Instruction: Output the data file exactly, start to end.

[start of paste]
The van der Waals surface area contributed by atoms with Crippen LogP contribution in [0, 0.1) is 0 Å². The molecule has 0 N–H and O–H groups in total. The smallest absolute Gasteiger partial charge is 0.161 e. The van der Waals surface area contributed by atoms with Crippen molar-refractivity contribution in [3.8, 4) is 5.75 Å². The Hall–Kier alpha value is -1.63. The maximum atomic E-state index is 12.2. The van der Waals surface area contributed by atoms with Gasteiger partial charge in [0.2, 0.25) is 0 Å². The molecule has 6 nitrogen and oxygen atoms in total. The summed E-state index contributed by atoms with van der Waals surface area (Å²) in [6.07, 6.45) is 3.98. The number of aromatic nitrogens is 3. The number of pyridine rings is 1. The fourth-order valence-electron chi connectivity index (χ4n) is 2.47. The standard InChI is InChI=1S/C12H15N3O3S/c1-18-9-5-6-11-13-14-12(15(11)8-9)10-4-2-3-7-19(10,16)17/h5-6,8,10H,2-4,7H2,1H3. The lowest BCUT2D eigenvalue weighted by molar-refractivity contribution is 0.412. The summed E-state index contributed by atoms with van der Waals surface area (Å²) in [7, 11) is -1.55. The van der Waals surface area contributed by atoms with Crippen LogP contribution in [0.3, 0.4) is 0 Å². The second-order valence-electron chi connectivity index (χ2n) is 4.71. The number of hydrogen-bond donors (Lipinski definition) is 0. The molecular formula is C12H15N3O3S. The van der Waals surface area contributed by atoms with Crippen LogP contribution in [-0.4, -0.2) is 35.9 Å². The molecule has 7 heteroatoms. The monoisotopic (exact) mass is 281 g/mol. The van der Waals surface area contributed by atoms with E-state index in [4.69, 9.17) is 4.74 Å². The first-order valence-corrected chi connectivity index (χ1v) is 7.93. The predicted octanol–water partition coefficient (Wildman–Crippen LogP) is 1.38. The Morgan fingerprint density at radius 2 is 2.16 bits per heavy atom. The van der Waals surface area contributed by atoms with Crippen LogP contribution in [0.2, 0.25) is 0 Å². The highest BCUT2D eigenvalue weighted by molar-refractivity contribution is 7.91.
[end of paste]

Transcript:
The van der Waals surface area contributed by atoms with Crippen LogP contribution in [0, 0.1) is 0 Å². The molecule has 0 N–H and O–H groups in total. The smallest absolute Gasteiger partial charge is 0.161 e. The van der Waals surface area contributed by atoms with Crippen molar-refractivity contribution in [3.8, 4) is 5.75 Å². The Hall–Kier alpha value is -1.63. The maximum atomic E-state index is 12.2. The van der Waals surface area contributed by atoms with Gasteiger partial charge in [0.2, 0.25) is 0 Å². The molecule has 6 nitrogen and oxygen atoms in total. The summed E-state index contributed by atoms with van der Waals surface area (Å²) in [6.07, 6.45) is 3.98. The number of aromatic nitrogens is 3. The number of pyridine rings is 1. The fourth-order valence-electron chi connectivity index (χ4n) is 2.47. The standard InChI is InChI=1S/C12H15N3O3S/c1-18-9-5-6-11-13-14-12(15(11)8-9)10-4-2-3-7-19(10,16)17/h5-6,8,10H,2-4,7H2,1H3. The lowest BCUT2D eigenvalue weighted by molar-refractivity contribution is 0.412. The summed E-state index contributed by atoms with van der Waals surface area (Å²) in [7, 11) is -1.55. The van der Waals surface area contributed by atoms with Crippen LogP contribution in [0.3, 0.4) is 0 Å². The second-order valence-electron chi connectivity index (χ2n) is 4.71. The number of hydrogen-bond donors (Lipinski definition) is 0. The molecular formula is C12H15N3O3S. The van der Waals surface area contributed by atoms with Crippen LogP contribution in [-0.4, -0.2) is 35.9 Å². The molecule has 7 heteroatoms. The monoisotopic (exact) mass is 281 g/mol. The van der Waals surface area contributed by atoms with E-state index in [4.69, 9.17) is 4.74 Å². The first-order valence-corrected chi connectivity index (χ1v) is 7.93. The predicted octanol–water partition coefficient (Wildman–Crippen LogP) is 1.38. The Morgan fingerprint density at radius 2 is 2.16 bits per heavy atom. The van der Waals surface area contributed by atoms with Crippen LogP contribution in [0.2, 0.25) is 0 Å². The highest BCUT2D eigenvalue weighted by molar-refractivity contribution is 7.91.